More efficiency needed for Iraqi refugee resettlement

  • April 20, 2010
Canada Iraqi immigrationCanada is either the number two or number three country after the United States in terms of taking on Iraqi refugees, depending on how we measure it.

From 2007 to 2009 the UNHCR in Syria submitted 3,280 applications from verified Iraqi refugees for resettlement in Canada. That’s second to the 27,406 who were submitted for resettlement in the United States.

But in terms of the number who actually got on a plane to Canada, the great white north slips to third place, behind a remarkably efficient German program. Just 1,473 Iraqi refugees left Syria for Canada over those three years. That’s 45 per cent of the bona fide refugees submitted to Canada over three years.

Canada is marginally more efficient than the Americans who had managed to process just 43 per cent of the 27,406 submissions it had received over the same period.

Both countries could learn something from the Germans about efficiency. Germany did not start accepting Iraqi refugees until 2009, when it managed to process 58 per cent of the 2,939 submissions it received from Syria that year. That made Germany number two in terms of departures from Syria, even though Canada had a two-year head start.

Canada’s target for 2010 is to accept 3,900 Iraqi refugees from the entire region, but even if Canada does accept 3,900 this year, that doesn’t mean 3,900 will find themselves on a plane with papers in hand as the wheels of bureaucracy grind slowly

Canada's refugee target to climb

By Catholic Register Staff

Since the Second World War, Canada has absorbed more than half a million refugees. If proposed changes to the refugee system are passed this year, Canada’s target for refugees would climb by 2,500 to 14,500.

Most of the increase would have to be met by private sponsors. Private sponsors, overwhelmingly churches and cultural associations, would be responsible for 2,000 of the additional refugees, while the remaining 500 would be government-sponsored.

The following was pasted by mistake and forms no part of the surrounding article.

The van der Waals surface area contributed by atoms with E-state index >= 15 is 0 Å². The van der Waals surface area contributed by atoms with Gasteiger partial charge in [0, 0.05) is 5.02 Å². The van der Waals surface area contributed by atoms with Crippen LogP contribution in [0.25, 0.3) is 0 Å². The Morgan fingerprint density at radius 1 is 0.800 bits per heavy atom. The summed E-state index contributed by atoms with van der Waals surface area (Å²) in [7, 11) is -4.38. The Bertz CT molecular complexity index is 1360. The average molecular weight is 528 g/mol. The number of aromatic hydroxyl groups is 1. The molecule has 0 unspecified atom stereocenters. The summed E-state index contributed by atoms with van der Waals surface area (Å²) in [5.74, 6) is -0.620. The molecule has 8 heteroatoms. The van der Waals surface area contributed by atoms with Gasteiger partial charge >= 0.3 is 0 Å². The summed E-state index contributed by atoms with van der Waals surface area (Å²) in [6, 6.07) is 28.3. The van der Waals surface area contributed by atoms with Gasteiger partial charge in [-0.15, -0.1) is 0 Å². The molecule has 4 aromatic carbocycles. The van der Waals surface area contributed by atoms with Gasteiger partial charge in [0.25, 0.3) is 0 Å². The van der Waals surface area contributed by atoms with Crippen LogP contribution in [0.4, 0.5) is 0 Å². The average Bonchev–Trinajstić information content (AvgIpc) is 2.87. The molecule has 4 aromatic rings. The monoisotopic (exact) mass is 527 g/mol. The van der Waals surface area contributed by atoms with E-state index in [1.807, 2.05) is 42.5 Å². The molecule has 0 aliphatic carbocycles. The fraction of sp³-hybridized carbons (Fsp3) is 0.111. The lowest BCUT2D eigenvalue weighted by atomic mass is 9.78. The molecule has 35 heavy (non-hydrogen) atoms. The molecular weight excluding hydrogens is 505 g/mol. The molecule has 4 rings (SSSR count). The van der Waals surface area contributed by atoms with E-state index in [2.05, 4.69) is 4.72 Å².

Two-thousand-five-hundred also happens to be the target number of privately sponsored refugees for Canada’s embassy in Damascus, which handles Iraqi refugee cases from Syria, Lebanon and Jordan. The government will also sponsor 1,400 refugees on its own.

The targets for Iraqi refugees out of Damascus increased dramatically — 68 per cent — between 2008 and 2009. In 2008 the Damascus targets were just 900 privately sponsored refugees and 600 government sponsored, versus the new level of 3,900 and 1,400 beginning in 2009. Additional resources moved to the Damascus embassy have helped staff there clear its backlog of cases. With the backlog (they call it inventory) cleared, the Damascus embassy brought the processing time for Iraqi refugees down to 143 days in 2009.

This year, reaching the Iraqi refugee target comes down to finding enough private sponsors — again, churches — to submit completed sponsorship forms before the summer.

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